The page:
By Franklin J. Hogue in September/October 2015
Category: The Champion Magazine
Book Review: How to Navigate Through Federal Prison and Gain An Early Release

With a desire to help those who are sentenced to serve time in a federal prison, Lisa Barrett has written a detailed guide to surviving and thriving while incarcerated. In a book that is the first of its kind, written from a prisoner’s perspective, Barrett prepares inmates for what they will face.

By Christopher T. Powell, Jr. in September/October 2015
Category: The Champion Magazine
Book Review: Reflections on Judging

Judge Richard A. Posner has served over 30 years as a judge of the U.S. Court of Appeals for the Seventh Circuit, listened to oral arguments in more than 6,000 cases, read more than 15,000 briefs and written more than 2,800 published opinions. (Yes, he writes his own opinions.) In Reflections on Judging, he asserts that “the law should be simple, regardless of the complexity of the issues it grapples with.” But that is not the current state of the legal profession, which faces the problems of an increasingly complex world magnified by the judicial system’s own internal complexities.

By David McKnight in August 2015
Category: The Champion Magazine
Book Review: I’m Sorry for What I’ve Done: The Language of Courtroom Apologies

In I’m Sorry for What I’ve Done: The Language of Courtroom Apologies, M. Catherine Gruber studies the words spoken by defendants in 52 sentencings that occurred before three federal judges. Gruber provides the defendants’ approximate ages, their offenses, their criminal histories, and their ranges under the federal Sentencing Guidelines. She tells us what the defendants said and what sentences judges imposed.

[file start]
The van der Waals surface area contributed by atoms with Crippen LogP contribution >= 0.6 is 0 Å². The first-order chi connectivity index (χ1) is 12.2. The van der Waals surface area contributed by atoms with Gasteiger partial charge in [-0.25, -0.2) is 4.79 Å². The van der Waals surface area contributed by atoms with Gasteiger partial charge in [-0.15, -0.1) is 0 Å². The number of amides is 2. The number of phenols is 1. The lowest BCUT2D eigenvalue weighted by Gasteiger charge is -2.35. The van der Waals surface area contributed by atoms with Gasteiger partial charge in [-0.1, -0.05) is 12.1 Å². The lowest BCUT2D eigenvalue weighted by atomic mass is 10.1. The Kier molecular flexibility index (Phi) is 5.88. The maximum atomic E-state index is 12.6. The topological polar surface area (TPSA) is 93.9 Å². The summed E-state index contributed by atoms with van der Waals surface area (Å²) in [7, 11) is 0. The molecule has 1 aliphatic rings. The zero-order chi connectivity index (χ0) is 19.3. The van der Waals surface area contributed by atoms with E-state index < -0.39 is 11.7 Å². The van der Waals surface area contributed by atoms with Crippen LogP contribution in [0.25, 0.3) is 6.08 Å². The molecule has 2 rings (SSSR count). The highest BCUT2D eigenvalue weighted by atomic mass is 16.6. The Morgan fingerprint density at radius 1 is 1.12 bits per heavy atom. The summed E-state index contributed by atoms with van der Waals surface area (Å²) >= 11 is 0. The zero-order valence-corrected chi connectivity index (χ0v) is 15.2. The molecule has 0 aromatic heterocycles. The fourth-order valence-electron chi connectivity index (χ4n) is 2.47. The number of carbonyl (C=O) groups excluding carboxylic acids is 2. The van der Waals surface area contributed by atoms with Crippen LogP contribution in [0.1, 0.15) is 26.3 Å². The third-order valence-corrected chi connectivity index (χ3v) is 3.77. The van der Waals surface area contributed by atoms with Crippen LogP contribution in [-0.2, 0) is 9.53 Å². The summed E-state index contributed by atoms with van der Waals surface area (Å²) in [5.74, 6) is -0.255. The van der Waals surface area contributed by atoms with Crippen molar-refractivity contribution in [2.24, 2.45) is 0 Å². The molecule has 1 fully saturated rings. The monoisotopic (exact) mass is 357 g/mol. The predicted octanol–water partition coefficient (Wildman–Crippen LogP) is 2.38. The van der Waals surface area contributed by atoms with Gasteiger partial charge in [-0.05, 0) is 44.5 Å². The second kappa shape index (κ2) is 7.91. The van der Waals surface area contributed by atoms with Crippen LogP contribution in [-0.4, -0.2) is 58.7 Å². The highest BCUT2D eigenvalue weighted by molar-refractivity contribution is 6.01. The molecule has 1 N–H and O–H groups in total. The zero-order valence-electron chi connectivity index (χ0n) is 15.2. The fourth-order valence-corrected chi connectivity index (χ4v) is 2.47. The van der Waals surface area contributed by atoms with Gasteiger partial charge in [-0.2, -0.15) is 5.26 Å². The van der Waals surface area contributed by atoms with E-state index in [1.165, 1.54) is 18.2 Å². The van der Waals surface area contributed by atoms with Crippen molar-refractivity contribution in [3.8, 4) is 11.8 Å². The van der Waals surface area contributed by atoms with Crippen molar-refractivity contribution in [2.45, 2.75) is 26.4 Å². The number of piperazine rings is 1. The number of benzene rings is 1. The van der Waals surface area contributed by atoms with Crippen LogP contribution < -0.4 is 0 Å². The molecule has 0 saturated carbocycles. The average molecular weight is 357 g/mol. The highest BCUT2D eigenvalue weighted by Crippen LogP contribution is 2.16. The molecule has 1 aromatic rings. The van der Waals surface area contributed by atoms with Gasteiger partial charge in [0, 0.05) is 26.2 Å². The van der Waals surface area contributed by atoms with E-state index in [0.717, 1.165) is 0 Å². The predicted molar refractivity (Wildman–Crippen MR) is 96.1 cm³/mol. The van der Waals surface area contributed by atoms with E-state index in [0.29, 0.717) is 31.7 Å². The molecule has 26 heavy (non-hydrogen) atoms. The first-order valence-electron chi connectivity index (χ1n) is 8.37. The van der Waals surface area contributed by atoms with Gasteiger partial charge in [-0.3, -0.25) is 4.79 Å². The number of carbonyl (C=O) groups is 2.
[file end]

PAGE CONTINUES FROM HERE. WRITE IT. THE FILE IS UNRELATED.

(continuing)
By Allen Bentley in August 2015
Category: The Champion Magazine
Book Review: The Law of the Land: A Grand Tour of Our Constitutional Republic
With the recent events in Ferguson, Baltimore, and Charleston and the Supreme Court decisions on Obamacare and same-sex marriage, Americans are thinking about their rights and how the U.S. Constitution defines them. It is thus with good timing that the widely read Yale constitutional law professor Akhil Reed Amar has come around again with a new book, The Law of the Land: A Grand Tour of Our Constitutional Republic — an engaging work that focuses on how the Constitution manifests itself in different ways in different parts of the United States.
By Richard J. Blaustein in July 2015
Category: The Champion Magazine
Book Review: Fountain Valley 1972
Michael Joseph, NACDL Life Member in St. Croix, U.S. Virgin Islands, was inseparable as a child from his brothers, Edwin and Rafael. Members of “The Trio” were all born within a two-year period. By 1972, when they were in their early 20s, the brothers were going very separate ways. Michael, the oldest, was finishing college in Los Angeles, first in his family to do so, and choosing between graduate school and a career as a drummer with internationally known jazz, reggae, and African dance professionals. Rafie, the youngest, a dropout who had left the family to live in the rural interior, was drifting into a life of petty crime. Edwin was back from a combat tour in Vietnam, carrying a burden of PTSD that would eventually claim his life along with those of three of his family members. Yet even that tragic episode is not what would shape Michael’s life and become the centerpiece of a highly compelling book.
By Peter Goldberger in July 2015
Category: The Champion Magazine